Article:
Wednesday, October 1, 2014

The Great Country Estates of Britains Series. Blickling Hall Part Two

We continue our tour of Blickling Hall with the gardens...
Above: The clocktower. Reminiscent of the stone clock tower at Hatfield house, but this tower is actually constructed of wood and painted and plastered to look like stone!

Below: A simple colonnade.

In the 18th century John Hobart, the second Early of Buckingham redesigned the baroque styled parterres gardens like so many gardens of the 18th centruy, in the landscape style and included woods, follies and lakes.

Follwing the second earl's death his daughter employed Humphry Repton to continue redesigning the gardens. The estate covers almost 5000 acres, 55acres in garden

The current large lawn with its four large corner beds was designed in 1930s by Norah Lindsay in response to critical comments made in Country Life magazine which had upset the 11th marquis of Lothian, Philip Henry Kerr, the then heir of Blickling.

As you can see from the many statues, urns, sundials and benches the garden is not lacking in ornamentation.

Above: Statue of a dog. Below: A Herm marking the boundary from the main garden to the steps up towards the temple folly.

Above: View back from the steps towards the hall.

Below: View on from the steps towards the folly.
Above: The little Doric temple folly, built about 1728. 
Below: Peter standing on its steps, with the view back to the house.

Below: Sundial in an enclosed garden.

Above: Stretching out into the park, the sunlight was fading fast, which did provide some nice photos before is disappeared completely.

The orangery was built in the 1870s to over winter tender citrus fruit...

Just before the sun set completely we made it to a pub on the edge of the estate and managed to get a couple of pints in before heading back to Kings Lynn for the night, ready to head off to Sandringham and Holkham the following day.

Monday, September 29, 2014

The Great Country Estates of Britain Series: Blickling Hall Part One

I was going through some of our photos from last year when Peter and I toured the country houses of Norfolk and thought it was finally time I shared some more posts in the Country Estate Series. In this post we are visiting Blickling Hall

Blickling Hall was originally built in the 15th century by Sir John Falstaff Caister, who made a sizable fortune during the 100 years war. It later passed to his neighbour Geoffrey Boleyn in the 1450s (and is purportedly the birth place of his great granddaughter Anne Boleyn).

Above and Below: The front entrance with a lovely little stone bridge complete with heraldic beasts - the Hobart Bulls, over which one crosses to enter by the great hall. Originally it was a bridge over a moat.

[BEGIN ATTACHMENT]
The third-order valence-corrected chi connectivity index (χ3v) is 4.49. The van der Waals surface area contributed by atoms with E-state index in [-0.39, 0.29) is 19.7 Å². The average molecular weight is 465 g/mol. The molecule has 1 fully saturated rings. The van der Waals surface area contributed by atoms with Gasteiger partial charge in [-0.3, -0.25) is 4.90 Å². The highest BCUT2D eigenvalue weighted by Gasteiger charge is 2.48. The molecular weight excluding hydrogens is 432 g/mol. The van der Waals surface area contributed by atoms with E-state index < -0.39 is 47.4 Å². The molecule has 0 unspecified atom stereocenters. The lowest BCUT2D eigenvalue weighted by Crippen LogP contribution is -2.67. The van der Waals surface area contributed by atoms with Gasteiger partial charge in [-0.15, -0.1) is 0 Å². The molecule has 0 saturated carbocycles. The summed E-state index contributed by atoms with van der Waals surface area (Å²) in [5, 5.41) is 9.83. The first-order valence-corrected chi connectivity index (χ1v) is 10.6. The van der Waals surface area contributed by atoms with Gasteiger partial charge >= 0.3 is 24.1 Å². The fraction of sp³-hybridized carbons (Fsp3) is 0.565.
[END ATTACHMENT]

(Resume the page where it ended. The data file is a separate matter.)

Like so many country estates the current house is not that of the Boleyn family. The present house was the construction of Sir Henry Hobart Bart, who purchased the estate for 5,500 pounds. It is thought to have been built in 1616 to a design by Robert Lyminge, who designed Hatfield House. Hobart was Lord Chief Justice to James I; and had a large family (his poor wife gave birth to 12 sons and four daughters)!

Above: Portrait of Sir Henry Hobart by Jan de Critz

Below: Portrait of John Hobart, 2nd Earl, Lord Lieutenant of Ireland by Thomas Gainsborough.

Below: A monument to the second earl's wife.

Inside The grand staircase and great hall.

Above and Below: Jacobean staircase rising from the great hall below, with intricately carved newel figures. There is also a relief of Anne Boleyn in the nice on the landing.

Below: The dining room with the dining table which belonged to the second Earl.

Below: Portrait of Philip Kerr, Lord Lothian who being a confirmed bachelor with no heirs bequeathed the estate to the National Trust under the country houses scheme which he helped set up. His title passed to his cousin.

Above and Below: The Jacobean south drawing room, where Charles II was entertained in 1671.

Above and Below: The Peter the Great Room, named for the tapestry of Peter The Great's defeat of the Swedes in 1709 at the Battle of Poltawa. The chimney-piece is made of Sienna, whilst the chandelier dates to the 1700s. It also contains the Gainsborough portraits of the second Earl and Countess.

Below: One of the bedrooms with a small piano at which the daughters of the second duke took their lessons.

Some objects which I took a liking to: Above a wonderfully carved Jacobean chair. Below: A fanciful painitng of Putti being kept in a cage.

Below: The "O" Room

Above: Chippendale four poster bed dating to 1760 in the Chinese bedroom, with hand painted wallpaper.

Below: The fireplace in the Chinese Bedroom. Note too the carved ivory pagodas and small inlaid cabinet.

Below: The West Turret Bedroom.

The state bedroom with bed made by George Hepplewhite.

Above: The canopy was commissioned by George II and was originally above the second Earl's state chgair at the court of Catherine the Great when he was ambassador to Russia. It was later given to the Earl as a gift.

Above: The Cassone (Dowry Chest) is of the Florentine school and dates to the 15th century.

Below: The gilded tracery of the ceiling.

The gallery, with library, has a very impressive ceiling...

The library contains over 12,500 volumes and manuscripts.

Below: A beautiful boule box I rather fancied.

Above: Pair of firedogs made by Joshua Hart and Sons, eminent metal smiths of their day. They were designed by John Hungerford Pollen, who also designed the rest of the library in the 1860s. The sun and crowns are symbols taken from Lothian family heraldry.

We then took a quick tour around the downstairs areas before heading outside to catch the gardens in what remained of the light late on a beautiful English summer's day.  Here are some photos of the kitchen...

Come back again on Wednesday for a tour of Blickling's gardens

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